A new Monmouth University Poll shows likely voters in this year’s national presidential race shows Mitt Romney with a nominal, but statistically insignificant, one point lead over Barack Obama. As a result of the first presidential debate, more U.S. voters feel they now have a better sense of the GOP challenger’s plans for the country and give him the edge on key issues.

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“There is no question that the electorate is extremely volatile. Many of the polling shifts we see now are within the margin of error and reflect just how close this race is,” says Patrick Murray, director of the New Jersey-based Monmouth University Polling Institute, adding, “There is no doubt that the candidates’ performances in the first debate changed the underlying dynamic of this race, benefitting Mitt Romney across the board.”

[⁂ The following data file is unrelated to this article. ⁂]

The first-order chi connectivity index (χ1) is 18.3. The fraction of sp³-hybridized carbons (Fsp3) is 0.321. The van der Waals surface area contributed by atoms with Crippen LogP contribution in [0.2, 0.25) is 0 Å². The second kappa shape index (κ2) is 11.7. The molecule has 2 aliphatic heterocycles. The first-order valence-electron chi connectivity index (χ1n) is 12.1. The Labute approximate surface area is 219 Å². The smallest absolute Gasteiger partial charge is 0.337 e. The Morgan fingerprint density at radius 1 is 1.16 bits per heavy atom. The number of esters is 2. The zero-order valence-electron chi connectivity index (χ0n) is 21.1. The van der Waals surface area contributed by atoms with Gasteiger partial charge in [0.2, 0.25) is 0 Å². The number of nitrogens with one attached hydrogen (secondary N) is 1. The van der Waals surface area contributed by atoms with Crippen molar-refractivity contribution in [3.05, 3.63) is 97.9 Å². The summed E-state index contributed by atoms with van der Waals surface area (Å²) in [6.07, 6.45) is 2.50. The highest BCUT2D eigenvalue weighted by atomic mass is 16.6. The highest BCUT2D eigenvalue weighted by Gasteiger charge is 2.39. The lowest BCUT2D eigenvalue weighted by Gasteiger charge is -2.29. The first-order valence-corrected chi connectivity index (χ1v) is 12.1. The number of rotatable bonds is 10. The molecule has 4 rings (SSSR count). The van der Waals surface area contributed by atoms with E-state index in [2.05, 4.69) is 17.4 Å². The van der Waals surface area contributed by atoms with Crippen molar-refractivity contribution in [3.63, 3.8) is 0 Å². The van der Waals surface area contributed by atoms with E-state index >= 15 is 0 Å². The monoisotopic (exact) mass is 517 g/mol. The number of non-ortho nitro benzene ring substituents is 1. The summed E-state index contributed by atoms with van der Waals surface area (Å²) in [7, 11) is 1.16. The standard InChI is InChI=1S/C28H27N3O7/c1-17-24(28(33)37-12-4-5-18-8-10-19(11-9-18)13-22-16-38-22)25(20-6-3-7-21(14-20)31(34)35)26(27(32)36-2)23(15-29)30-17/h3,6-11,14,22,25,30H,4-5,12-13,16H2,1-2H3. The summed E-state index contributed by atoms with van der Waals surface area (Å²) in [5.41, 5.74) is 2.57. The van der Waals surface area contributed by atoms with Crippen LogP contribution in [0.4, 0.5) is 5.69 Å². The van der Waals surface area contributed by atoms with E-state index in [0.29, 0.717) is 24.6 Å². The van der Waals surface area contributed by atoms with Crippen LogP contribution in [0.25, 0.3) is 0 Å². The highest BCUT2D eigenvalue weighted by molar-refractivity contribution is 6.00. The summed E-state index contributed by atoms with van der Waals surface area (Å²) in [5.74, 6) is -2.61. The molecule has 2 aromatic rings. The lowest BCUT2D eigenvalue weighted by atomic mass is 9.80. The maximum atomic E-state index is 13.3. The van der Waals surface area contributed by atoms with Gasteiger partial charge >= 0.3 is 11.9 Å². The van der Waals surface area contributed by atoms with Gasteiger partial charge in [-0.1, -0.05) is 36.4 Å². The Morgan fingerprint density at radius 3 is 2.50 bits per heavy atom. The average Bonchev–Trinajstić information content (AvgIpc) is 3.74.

In the survey released this afternoon, Romney leads the incumbent by 47% to 46% among likely American voters. This marks a reversal of the 3-point edge Obama held in the Monmouth University Poll one month ago. If all registered voters cast ballots, Obama would cling to a tenuous lead of 46% to 43%.  The poll finds older voters to be a key demographic that has shifted toward the Republican nominee.  Romney now claims a 52% to 44% advantage among likely voters age 55 and older.

Nearly 6-in-10 likely voters (58%) report watching the entire first debate and another 25% watched clips or parts of it. Only 7% of likely voters say they heard nothing at all about the debate. Just 9% of likely voters report that the debate caused them to have a change of heart about which candidate they would support. Among this group, 73% now declare themselves for Romney to just 18% for Obama. Although this group is small, this shift could represent a net 4 to 5 point swing toward the GOP nominee in the voter preference margin.